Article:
Counting my Burlesquings

I wake up Thursday morning, tired and groggy, as usual.  As I tap snooze for the fifteenth time on my iphone, a text flashes across my screen.  A message from my girlfriend reminds me that today is May 3rd, first night of the 2012 Vancouver International Burlesque festival.  I admit I looked up Burlesque on Wikipedia in ignorance when Maria suggested we attend.  Apparently, it’s as Italian as pizza, deriving from the word Italian word burla, meaning joke, or ridicule.  What started as a parody show and became popular in Victorian society, made it’s way across the pond to America, transforming into something of a variety show. Performances boasted comedians, magicians and yes, naked women dancing.  As time progressed, it was the provocative female dance part of the show that took centre stage.  Somehow I think Silvio Berlusconi himself would prefer this version over the original Italian version.

I sit down with my group as the clock strikes 8.  I notice my friend is looking pale.  A misread text from earlier in the day had him thinking he was going to a barbeque festival.  A little known fact is guys only read the first and last three letters of a word.  It works great for things like tits and beer, but once words start getting longer, watch out.  I remind my hungry friend that thanks to the nature of the show and the Rio Theatre’s recent victory over the Liquor Board, we’ll get a taste of both tits and beer.

A hush descends on the crowd.  I stare in astonishment as some window drapes are moving across the floor.  What I first thought was a magic trick, turns out to just be the emcee’s dress.  However, I am no style assassin, and this is no fashion blog.  In the era the first production sets itself, I’m sure drape chic was very fashionable.

The ultra suave group Pandora & the Locksmiths get the show going with some smooth melodies.  A sultry Nicky Ninedoors enters the stage with other traditionally named performers Burgundy Brix and Miss Fit.  My initial cynicism is blown away with a blast of vocal talent, as the girls belt out a smooth Aretha Franklin number.  In between songs, the Locksmith’s lead singer entertains the crowd with his slick wit.  Though dressed as a greasy wiseguy from the sixties, he entertains the crowd enough to keep them from dashing to the beer lineup.  A foxy Carole Brunette trots onto the stage dressed like…well, a fox… literally.  Tail, pointy ears and fur are this dancer’s duds.  Any doubt over whether this show was the real thing, or a pg’d version for a square Vancouver crowd are soon dismissed.  The fox gets de-furred, and before you know it, Miss Brunette is down to a thong and tassles.  The show races along at a dizzying pace.  A mosaic of melodies, moves and comedy make up this production, and the crowd loves it.  Even the creep in front of me takes a break from shaking and sweating to take his hands out of his trenchcoat to clap.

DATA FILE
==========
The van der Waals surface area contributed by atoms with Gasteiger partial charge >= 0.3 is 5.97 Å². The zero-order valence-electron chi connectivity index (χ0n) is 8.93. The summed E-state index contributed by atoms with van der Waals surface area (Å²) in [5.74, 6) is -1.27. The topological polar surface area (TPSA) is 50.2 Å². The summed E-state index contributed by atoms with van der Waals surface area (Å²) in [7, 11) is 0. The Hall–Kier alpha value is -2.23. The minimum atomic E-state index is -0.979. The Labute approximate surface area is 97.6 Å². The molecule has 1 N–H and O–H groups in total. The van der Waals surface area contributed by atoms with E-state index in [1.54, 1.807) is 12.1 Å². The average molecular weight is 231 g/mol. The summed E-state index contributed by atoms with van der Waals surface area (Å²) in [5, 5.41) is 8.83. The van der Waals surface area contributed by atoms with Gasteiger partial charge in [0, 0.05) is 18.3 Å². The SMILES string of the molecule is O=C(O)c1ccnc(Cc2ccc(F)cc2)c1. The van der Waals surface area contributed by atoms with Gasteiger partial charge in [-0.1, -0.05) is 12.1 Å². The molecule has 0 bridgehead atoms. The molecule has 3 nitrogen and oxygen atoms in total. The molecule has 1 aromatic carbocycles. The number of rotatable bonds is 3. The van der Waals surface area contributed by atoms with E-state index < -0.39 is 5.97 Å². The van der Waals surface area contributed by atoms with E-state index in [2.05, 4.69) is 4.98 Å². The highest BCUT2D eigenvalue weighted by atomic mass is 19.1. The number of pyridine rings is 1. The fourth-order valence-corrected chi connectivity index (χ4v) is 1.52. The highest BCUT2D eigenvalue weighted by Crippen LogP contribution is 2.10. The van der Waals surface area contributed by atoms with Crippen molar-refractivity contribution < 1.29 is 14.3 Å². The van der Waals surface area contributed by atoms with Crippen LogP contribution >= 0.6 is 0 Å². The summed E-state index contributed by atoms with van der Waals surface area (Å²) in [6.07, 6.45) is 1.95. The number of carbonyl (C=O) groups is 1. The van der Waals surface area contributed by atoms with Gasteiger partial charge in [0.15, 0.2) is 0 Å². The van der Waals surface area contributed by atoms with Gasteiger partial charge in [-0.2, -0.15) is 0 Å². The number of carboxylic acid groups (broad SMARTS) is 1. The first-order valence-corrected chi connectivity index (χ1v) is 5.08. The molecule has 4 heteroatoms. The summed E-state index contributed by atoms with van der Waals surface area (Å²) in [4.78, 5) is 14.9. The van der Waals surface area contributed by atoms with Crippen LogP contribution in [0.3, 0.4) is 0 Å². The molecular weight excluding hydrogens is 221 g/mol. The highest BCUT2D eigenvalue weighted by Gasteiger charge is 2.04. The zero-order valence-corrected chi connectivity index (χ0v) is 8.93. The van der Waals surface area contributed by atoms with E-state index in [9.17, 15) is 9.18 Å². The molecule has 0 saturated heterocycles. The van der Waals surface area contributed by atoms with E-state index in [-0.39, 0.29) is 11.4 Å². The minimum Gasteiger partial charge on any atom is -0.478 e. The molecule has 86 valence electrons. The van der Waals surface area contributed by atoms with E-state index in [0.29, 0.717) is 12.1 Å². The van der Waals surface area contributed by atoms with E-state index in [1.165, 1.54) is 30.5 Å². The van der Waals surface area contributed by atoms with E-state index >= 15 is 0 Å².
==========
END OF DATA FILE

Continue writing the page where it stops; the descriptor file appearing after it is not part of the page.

Next up, Blue Morris reinvents some Liverpool legends, with his production of Beatles Burlesque.  While this production lacks the swagger Pandora did, they rock Beatles tunes as good or better than any cover band I’ve seen.  The local music teacher Morris transforms into a young Paul McCartney and owns the show, aided by the striking backup singer Ms. Kiss.  The pattern continues from the previous production of music, singing and titillating dance. The show segues from song to song with awkward comedy similar to the previous show. The costumes continued to dazzle, from Russian fur hats to hippie chic.

The final production, Bender in Bermuda, finishes the night off on an average note.  The production focuses on being fun, but comes off as trying too hard.  The band, the Surf Messiahs, aim to prove you don’t need to be Jesus walking on water to convert the unfaithful.  However, their music fails to inspire the crowd and they are left treading water.  While the music is bland, and the dance seems goofy, the costumes are phenomenal.  The incorporation of a storyline focuses the crowd.  Despite a few early exits among the crowd, the pirate prancers of Bender in Bermuda are generally well received. Even the ironically costumed burlesque dancers dressed as crabs garner a chuckle.

The whole production, from steamy songstresses to melodious mermaids, creates a new fan in me.  I can gawk at a strip show downtown for a fee.  I can flip on the television and watch a concert for free.  There is something priceless about the show tonight though.  I believe it captured Burlesque at its finest as it flourished in the early 20th century.  I’m certain the annual event will capture my attention for many years to come.


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